What's Going On In This Country?

January 8, 2018 Edition

Newspaper talk We like newspaper talk, we’re newsies. The federal government’s huge spending on advertising in newspapers has been criticized by people who believe the use of the public’s money limits freedom of the media. This clout is capable of suppressing investigative articles, directing front pages and intimidating newsrooms that challenge it. The government’s lavish spending is made with a simple proviso: “I do not pay you to criticize me.”

The director of the magazine Etcétera conceded this practice is not right, but argued that if the government advertising revenue dried up, there would be no media in Mexico at all.  “We are all complicit in this,” Marco Levario said.

However, the president’s office said that its spending did not affect free speech in any way, arguing that the purpose of its advertising is to inform and educate the public about the government’s work and that it is backed legally by the constitution. Well, maybe that’s the problem, it’s legal. But is it right? We could argue that it’s not right that this paper doesn’t get our share, but then we’re passed up because our readers don’t vote.

Only once has a government agency tried to buy us off, and that was Fonatur. We were so naïve back in those days we didn’t get it, we thought they just wanted an ad. Duh. And then when the crisis was over, the pendejos didn’t even pay us! We learned two lessons, one about Mexican journalism and one about Fonatur.

Tough competition for Cabo A new all-inclusive hotel with 900 suites, 10 restaurants and eight bars has opened just south of Cancun. (It has to be all inclusive, because it’s out in the tulles.) It will eventually have 6,000 rooms, a 12,000 seat stadium, a convention center and even a shopping center. Cancun has way more problems with the druggies than we do, and they’re still thriving, so maybe we can expect the same here.

Cruise ship for Mexicans Aww, that’s nice. Right now, all the cruise ships that ply the so-called Mexican Riviera originate in L.A, a bridge too far for many Mexicans. Why should they fly up there and back, only to cruise down here and back?

The Magellan ship will cruise the Mexican Riviera this winter, launching a new brand for the Mexican domestic market: Marítimos Vacacionales. Maritime vacations.

Home ports will be both Acapulco and Manzanillo, and the itinerary will include calls to Manzanillo, Puerto Vallarta and Cabo, plus two days at sea. They’re hoping to attract 12,000 passengers total for the season.

What’s wrong with our stumble bums? The Mexico Tourism Board (MTB) reports that its meetings and events sector grew 6.7 percent from January to October, when compared to the same period last year. The sector took in $25 billion, and they did it all without Los Cabos.

The beautiful and modern convention center built for our city by the federal government in 2002, and deeded over to us, is in shambles. It’s never been used, never marketed, not even maintained. It’s just a wreck sitting on the hill overlooking the toll booth in San Jose. Our city and tourism officials can’t get organized enough to hire a company to bring in events.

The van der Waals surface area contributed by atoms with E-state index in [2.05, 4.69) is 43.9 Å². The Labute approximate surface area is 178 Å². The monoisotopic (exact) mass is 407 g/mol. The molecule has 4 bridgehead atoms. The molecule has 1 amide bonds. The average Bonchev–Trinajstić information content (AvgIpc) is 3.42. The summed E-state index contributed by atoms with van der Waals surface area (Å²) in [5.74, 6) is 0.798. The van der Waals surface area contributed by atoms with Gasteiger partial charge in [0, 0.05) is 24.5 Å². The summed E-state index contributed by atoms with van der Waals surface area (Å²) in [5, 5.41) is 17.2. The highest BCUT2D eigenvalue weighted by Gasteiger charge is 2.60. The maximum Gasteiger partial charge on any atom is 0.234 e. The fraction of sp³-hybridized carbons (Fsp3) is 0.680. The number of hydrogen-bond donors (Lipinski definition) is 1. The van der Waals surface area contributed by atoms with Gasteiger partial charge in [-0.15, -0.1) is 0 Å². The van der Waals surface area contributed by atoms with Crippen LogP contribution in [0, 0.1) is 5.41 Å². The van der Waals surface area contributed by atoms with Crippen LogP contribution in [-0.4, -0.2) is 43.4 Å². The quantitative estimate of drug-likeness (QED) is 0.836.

The rest of Mexico gets 30 million room nights and 266 events in a year. The meetings sector in Mexico is an increasingly important part of the tourism industry and the country's economy, the MTB said. The meetings and incentive industry generates 1.5 percent of the country’s gross domestic product, creating nearly a million jobs in Mexico. But nooooo… not here.

Who likes tasteless tortillas? Not even Gringos. Tortilla consumption has fallen 40% over the past 30 years because, claims Rafael Mier, a businessman and corn promoter. Corn promoter? Is that a job description? A career? Well, Rafa is certainly on a mission.

 “They have lost their flavor and texture,” Mier says, and he is determined to bring back consumption of the national culinary icon.

“In Mexico, there is not a single tortilla: there are hundreds of tortillas as there are hundreds of varieties of corn,” he said. However, a trend towards homogenization of the tortilla and the use of inferior corn flours are to blame for their declining quality, he believes.

He says the culprit is low grade corn, preservatives and additives. Well, we have to say, we’ve been amazed at how many bad tortillas there are around here. We’re thinking they’re bought by the carton at Costco. When was the last time you saw a traditional tortillera? A store front where they are made by a half dozen senoras, who feed the hand pressed pastie into clankety, rickety machinery.

Mier says if Mexico is to reverse the declining trend here, “People need to elevate what many see as a humble staple to a product of near sacred significance”. Well, that might be a bit much, but we would like to see improvement in the local tortilla recipes.

A few more pesos here, please! State police are not only woefully underpaid, but many don’t even receive all the benefits required by law.

Officers in 13 of the 32 states are paid less than the national average wage and none of the states pays all the basic benefits in full.

According to one report, the average monthly wage of a state police officer in Mexico is just over $500 USD.

The report also said none of the states pays its police departments the six benefits mandated by law. These include their housing credits, life insurance, a medical plan, a retirement savings fund, financial support for the families of officers who have been killed in the line of duty and scholarships for their children.

Well, now we’re a little more understanding of their extortion tactics on us. Their families are hungry and they’re angry, wouldn’t you be too?